A Promised Land
The Israel-Palestine war is kicking up a lot of questions.
How did we get here? Why for four or five generations has there been an active volcano in Israel/Palestine that can erupt at any moment? Israelis, Palestinians, and the three Abrahamic religions—Judaism, Christianity, and Islam—all claim the land. Whose land is it? Who is the occupier? Can we make any sense by looking at history?
Jews have continuously occupied what is now Israel/Palestine for at least 3,000 years. Arabs have occupied the same land for the last 1,400, side by side with Jews. For most of that time, the land was taken and controlled by a parade of foreign occupiers: Assyrians, Babylonians, Persians, Greeks, Romans, Byzantines, Arabs, Crusaders, Turks, and finally the British. There has never been a formal Palestinian state and no Jewish state since 63 BCE. Rome renamed their province of Judea, Syria Palestina, about 135 CE after the second Jewish-Roman war that finally purged most Jews from the land. The name stuck.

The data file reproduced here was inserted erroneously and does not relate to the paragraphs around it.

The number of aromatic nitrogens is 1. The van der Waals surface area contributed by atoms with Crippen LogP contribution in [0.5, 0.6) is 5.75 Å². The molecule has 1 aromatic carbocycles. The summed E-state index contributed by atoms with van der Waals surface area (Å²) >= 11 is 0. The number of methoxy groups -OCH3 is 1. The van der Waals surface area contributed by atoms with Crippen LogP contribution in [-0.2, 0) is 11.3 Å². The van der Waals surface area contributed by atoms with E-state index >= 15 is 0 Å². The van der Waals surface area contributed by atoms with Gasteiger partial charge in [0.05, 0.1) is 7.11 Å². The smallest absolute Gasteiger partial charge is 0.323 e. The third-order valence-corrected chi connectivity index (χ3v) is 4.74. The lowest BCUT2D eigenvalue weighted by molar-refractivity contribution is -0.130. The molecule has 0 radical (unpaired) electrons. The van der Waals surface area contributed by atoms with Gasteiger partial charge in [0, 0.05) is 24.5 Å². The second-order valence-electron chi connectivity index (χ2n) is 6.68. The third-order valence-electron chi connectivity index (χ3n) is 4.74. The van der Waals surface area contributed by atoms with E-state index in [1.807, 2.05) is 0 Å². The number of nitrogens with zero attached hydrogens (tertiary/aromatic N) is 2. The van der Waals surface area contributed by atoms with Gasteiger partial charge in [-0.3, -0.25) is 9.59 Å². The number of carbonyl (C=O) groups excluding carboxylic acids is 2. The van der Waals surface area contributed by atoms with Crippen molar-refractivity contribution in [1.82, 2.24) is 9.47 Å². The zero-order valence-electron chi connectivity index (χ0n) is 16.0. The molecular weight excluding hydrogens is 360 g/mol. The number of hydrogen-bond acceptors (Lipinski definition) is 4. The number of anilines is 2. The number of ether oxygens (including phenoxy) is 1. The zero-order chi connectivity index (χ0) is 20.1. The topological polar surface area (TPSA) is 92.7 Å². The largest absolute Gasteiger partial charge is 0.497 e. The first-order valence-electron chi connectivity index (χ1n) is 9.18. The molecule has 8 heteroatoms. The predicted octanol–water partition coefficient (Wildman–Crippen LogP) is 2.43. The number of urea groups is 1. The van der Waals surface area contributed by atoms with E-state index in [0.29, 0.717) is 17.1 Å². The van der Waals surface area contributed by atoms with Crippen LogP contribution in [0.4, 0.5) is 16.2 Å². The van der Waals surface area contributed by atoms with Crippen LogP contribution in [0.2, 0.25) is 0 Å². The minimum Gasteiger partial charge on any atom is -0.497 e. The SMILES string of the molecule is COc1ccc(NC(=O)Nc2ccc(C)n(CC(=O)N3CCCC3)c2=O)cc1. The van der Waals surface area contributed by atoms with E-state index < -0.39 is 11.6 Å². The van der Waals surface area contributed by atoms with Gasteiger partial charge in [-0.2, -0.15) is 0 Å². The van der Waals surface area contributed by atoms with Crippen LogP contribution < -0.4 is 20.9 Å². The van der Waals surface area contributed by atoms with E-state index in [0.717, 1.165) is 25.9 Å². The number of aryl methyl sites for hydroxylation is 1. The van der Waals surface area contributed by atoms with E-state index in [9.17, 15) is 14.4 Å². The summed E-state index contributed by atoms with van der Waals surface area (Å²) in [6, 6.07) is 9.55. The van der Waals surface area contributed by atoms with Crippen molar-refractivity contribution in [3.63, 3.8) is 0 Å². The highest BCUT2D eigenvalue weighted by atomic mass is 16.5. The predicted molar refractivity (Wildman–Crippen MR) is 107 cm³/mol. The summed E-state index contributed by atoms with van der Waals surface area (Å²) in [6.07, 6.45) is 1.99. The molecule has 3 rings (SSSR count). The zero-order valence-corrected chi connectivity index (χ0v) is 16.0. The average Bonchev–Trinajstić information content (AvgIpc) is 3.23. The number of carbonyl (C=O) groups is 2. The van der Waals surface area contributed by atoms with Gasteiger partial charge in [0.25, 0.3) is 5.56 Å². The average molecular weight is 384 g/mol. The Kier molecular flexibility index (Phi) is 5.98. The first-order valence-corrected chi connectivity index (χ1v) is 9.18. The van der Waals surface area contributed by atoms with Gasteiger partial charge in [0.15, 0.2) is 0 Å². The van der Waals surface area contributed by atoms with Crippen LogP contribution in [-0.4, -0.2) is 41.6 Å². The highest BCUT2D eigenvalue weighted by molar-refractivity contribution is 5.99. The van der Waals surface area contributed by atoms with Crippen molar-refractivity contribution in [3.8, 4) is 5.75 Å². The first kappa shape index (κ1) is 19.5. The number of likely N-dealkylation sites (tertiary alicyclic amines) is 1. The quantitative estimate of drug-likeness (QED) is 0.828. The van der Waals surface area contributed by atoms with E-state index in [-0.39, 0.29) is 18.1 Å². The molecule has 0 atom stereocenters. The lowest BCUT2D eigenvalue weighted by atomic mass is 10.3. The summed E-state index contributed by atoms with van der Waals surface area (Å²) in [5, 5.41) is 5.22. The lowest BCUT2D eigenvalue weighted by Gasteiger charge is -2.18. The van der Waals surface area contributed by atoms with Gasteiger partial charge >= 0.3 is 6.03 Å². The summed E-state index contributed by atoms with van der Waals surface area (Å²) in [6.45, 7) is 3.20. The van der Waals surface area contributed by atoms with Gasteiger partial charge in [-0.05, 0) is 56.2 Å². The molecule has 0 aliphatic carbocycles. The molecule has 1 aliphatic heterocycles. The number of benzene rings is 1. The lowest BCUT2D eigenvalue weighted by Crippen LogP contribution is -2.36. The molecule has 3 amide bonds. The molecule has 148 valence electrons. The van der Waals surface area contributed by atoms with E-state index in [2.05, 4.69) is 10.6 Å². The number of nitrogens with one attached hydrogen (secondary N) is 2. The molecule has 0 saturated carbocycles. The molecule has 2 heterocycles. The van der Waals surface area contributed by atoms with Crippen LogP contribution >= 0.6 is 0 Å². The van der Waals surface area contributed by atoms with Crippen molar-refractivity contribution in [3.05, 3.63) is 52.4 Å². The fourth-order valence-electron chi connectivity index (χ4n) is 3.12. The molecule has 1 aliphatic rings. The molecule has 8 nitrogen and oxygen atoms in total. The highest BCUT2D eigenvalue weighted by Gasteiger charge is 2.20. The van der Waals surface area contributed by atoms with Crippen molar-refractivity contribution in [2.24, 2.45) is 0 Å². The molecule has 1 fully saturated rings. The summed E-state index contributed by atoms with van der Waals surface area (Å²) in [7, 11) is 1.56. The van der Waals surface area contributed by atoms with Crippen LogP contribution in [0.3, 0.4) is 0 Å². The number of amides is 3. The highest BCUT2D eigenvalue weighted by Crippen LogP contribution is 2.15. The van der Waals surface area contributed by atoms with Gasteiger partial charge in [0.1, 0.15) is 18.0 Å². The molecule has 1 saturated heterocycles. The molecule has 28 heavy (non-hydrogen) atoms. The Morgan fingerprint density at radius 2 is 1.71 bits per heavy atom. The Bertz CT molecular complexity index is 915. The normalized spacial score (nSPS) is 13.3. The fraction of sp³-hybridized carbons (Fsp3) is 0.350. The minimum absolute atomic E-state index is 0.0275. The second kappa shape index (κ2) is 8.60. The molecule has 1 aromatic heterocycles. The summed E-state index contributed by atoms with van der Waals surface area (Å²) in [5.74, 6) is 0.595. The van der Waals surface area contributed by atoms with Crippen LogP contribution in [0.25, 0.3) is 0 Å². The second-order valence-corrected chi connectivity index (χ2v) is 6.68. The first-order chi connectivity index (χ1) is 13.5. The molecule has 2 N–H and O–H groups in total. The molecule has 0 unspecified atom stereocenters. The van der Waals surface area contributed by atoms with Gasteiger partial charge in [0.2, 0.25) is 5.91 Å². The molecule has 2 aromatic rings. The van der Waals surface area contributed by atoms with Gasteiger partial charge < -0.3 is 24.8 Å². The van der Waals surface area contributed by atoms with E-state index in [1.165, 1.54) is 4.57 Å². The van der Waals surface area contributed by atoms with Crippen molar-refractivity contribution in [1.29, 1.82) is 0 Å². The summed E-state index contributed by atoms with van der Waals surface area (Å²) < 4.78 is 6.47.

But 100 years ago, at the end of WWI, Britain took control of the area and supported a declaration calling for a Jewish national home in Palestine, opening the door to Jewish migration and creating tension and conflict with the Arab population. Twenty years and another world war later, Britain withdrew its control of Palestine in 1948, and the newly-formed UN approved a partition of Palestine between Arabs and Jews. Arabs rejected it; Israel declared independence; Arabs attacked; Israel defended and won most of the land partitioned to Palestinians, then purged those Arabs from their homes. The stage was set for the constant conflict of the past 75 years.
Both Jews and Arabs have ancient claims to the land. But land is always occupied by the winner of the last fight, and Jews and Arabs have taken and retaken this land over millennia. Whose land is it now and what can we do from the sidelines?
We can start by admitting that history is not decisive, that all people have a right to a place to stand, and that we can’t afford to reflexively take sides and fall into the same patterns of hatred that lead to atrocities we abhor.